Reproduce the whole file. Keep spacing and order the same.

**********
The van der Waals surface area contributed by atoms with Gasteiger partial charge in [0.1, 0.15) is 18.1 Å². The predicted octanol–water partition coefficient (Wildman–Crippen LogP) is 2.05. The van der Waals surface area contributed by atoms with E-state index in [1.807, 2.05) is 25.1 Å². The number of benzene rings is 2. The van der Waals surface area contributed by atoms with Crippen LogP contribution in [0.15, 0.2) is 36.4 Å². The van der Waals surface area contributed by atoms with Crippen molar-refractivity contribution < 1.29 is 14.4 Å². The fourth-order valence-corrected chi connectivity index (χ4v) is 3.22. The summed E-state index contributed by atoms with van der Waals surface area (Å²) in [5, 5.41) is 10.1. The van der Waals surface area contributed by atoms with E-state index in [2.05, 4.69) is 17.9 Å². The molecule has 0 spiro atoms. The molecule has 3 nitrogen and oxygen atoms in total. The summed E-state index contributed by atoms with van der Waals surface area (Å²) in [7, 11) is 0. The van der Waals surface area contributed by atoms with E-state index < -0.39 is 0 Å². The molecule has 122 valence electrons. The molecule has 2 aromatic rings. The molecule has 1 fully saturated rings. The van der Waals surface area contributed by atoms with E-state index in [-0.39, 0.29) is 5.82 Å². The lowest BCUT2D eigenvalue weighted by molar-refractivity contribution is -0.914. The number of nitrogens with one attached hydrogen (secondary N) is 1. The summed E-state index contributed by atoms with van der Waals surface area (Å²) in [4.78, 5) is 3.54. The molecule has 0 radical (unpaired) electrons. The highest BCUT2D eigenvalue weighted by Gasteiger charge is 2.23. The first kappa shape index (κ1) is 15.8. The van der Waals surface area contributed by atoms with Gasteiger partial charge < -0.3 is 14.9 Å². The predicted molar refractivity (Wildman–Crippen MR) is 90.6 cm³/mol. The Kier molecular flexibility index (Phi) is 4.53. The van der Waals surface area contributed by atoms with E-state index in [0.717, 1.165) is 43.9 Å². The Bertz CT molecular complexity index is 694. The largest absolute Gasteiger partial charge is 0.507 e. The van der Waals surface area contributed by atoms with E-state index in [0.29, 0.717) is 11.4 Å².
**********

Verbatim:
The van der Waals surface area contributed by atoms with Gasteiger partial charge in [0.1, 0.15) is 18.1 Å². The predicted octanol–water partition coefficient (Wildman–Crippen LogP) is 2.05. The van der Waals surface area contributed by atoms with E-state index in [1.807, 2.05) is 25.1 Å². The number of benzene rings is 2. The van der Waals surface area contributed by atoms with Crippen LogP contribution in [0.15, 0.2) is 36.4 Å². The van der Waals surface area contributed by atoms with Crippen molar-refractivity contribution < 1.29 is 14.4 Å². The fourth-order valence-corrected chi connectivity index (χ4v) is 3.22. The summed E-state index contributed by atoms with van der Waals surface area (Å²) in [5, 5.41) is 10.1. The van der Waals surface area contributed by atoms with E-state index in [2.05, 4.69) is 17.9 Å². The molecule has 0 spiro atoms. The molecule has 3 nitrogen and oxygen atoms in total. The summed E-state index contributed by atoms with van der Waals surface area (Å²) in [7, 11) is 0. The van der Waals surface area contributed by atoms with E-state index < -0.39 is 0 Å². The molecule has 122 valence electrons. The molecule has 2 aromatic rings. The molecule has 1 fully saturated rings. The van der Waals surface area contributed by atoms with E-state index in [-0.39, 0.29) is 5.82 Å². The lowest BCUT2D eigenvalue weighted by molar-refractivity contribution is -0.914. The number of nitrogens with one attached hydrogen (secondary N) is 1. The summed E-state index contributed by atoms with van der Waals surface area (Å²) in [4.78, 5) is 3.54. The molecule has 0 radical (unpaired) electrons. The highest BCUT2D eigenvalue weighted by Gasteiger charge is 2.23. The first kappa shape index (κ1) is 15.8. The van der Waals surface area contributed by atoms with Gasteiger partial charge < -0.3 is 14.9 Å². The predicted molar refractivity (Wildman–Crippen MR) is 90.6 cm³/mol. The Kier molecular flexibility index (Phi) is 4.53. The van der Waals surface area contributed by atoms with E-state index in [0.717, 1.165) is 43.9 Å². The Bertz CT molecular complexity index is 694. The largest absolute Gasteiger partial charge is 0.507 e. The van der Waals surface area contributed by atoms with E-state index in [0.29, 0.717) is 11.4 Å².